After the end of the Cold War, the Euro-Atlantic countries failed to create a regional security system that would include Russia. This failure lies at the heart of Europe’s current security problem, in which Russia is challenging the world order that emerged at the end of the Cold War under American leadership. This conflict is systemic and can be defined as the Hybrid War. It is highly dynamic and is being waged in an integrated, global environment.

Major Issues With European Security

  • Given the current state of U.S.-Russian relations, a direct confrontation (either purposeful or accidental) between the two countries no longer seems impossible. The complete lack of trust in the bilateral relationship is the most serious security issue.
  • Not long ago, Russia strove to become part of a Greater Europe, while the European Union (EU) was willing to share everything with Russia except its institutions. Now this foundation has been totally dismantled; Russia’s relations with EU countries are generally strained.
  • Eastern Ukraine remains the largest and most dangerous conflict zone in Europe, but a number of others—Transnistria, Abkhazia and South Ossetia, Nagorno-Karabakh, and parts of the Balkans—pose risks as well.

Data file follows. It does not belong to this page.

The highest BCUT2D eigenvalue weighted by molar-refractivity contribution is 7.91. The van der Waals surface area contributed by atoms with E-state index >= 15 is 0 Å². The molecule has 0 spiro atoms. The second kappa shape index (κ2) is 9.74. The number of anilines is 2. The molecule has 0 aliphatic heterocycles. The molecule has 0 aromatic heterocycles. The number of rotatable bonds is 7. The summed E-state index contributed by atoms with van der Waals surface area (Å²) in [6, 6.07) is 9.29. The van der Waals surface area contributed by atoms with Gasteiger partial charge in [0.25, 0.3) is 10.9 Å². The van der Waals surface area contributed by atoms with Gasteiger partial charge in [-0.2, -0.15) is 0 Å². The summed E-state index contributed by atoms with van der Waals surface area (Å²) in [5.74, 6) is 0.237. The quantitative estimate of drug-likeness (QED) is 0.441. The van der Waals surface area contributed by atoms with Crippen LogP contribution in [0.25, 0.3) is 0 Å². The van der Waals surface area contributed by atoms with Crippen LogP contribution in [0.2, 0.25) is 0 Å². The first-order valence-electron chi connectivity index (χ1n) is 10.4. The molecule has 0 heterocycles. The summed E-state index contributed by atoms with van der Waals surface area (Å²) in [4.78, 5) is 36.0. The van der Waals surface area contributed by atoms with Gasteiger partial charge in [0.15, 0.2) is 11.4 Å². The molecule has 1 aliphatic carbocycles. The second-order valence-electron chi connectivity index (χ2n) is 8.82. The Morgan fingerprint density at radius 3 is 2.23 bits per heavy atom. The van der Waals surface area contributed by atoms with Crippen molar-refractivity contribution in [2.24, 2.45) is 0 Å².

Approaches to Bolstering European Security

  • Preventing direct military conflict between Russia and the North Atlantic Treaty Organization (NATO) should be the immediate goal.
  • The second most important goal is for Western countries and Russia to cooperate where their interests overlap. This would partly offset the mutual alienation, even though it would not fully remove it.
  • After the 2019 Ukrainian parliamentary and presidential elections, there may be a chance for de-escalating the Donbas conflict by way of implementing elements of the Minsk II accords. A sustainable ceasefire would be the first step.
  • The areas of tension in the South Caucasus and Moldova require unique combinations of cooperating and avoiding provocations. Resolving any conflict could lead to further success in other areas.
  • Russian-European cooperation is possible in Syria in light of Moscow’s shift in focus from military operations to a political settlement and Brussels’s capacity to play a leading role in Syria’s reconstruction.
  • In the longer term, a new foundation is needed so that European security can reach a stable equilibrium. The equilibrium would rest on NATO stopping any further enlargement into the post-Soviet space and Russia dropping its objections to former Soviet republics’ rapprochement with the EU.
  • As they proceed with stabilizing the standoff and crafting a new equilibrium, Americans, Europeans, and Russians need to bear in mind that long-term prospects for security in Europe will largely depend on the global security environment, which will be increasingly defined by the interaction between the United States and China. In Europe, the transatlantic alliance will come face-to-face with a Eurasian entente.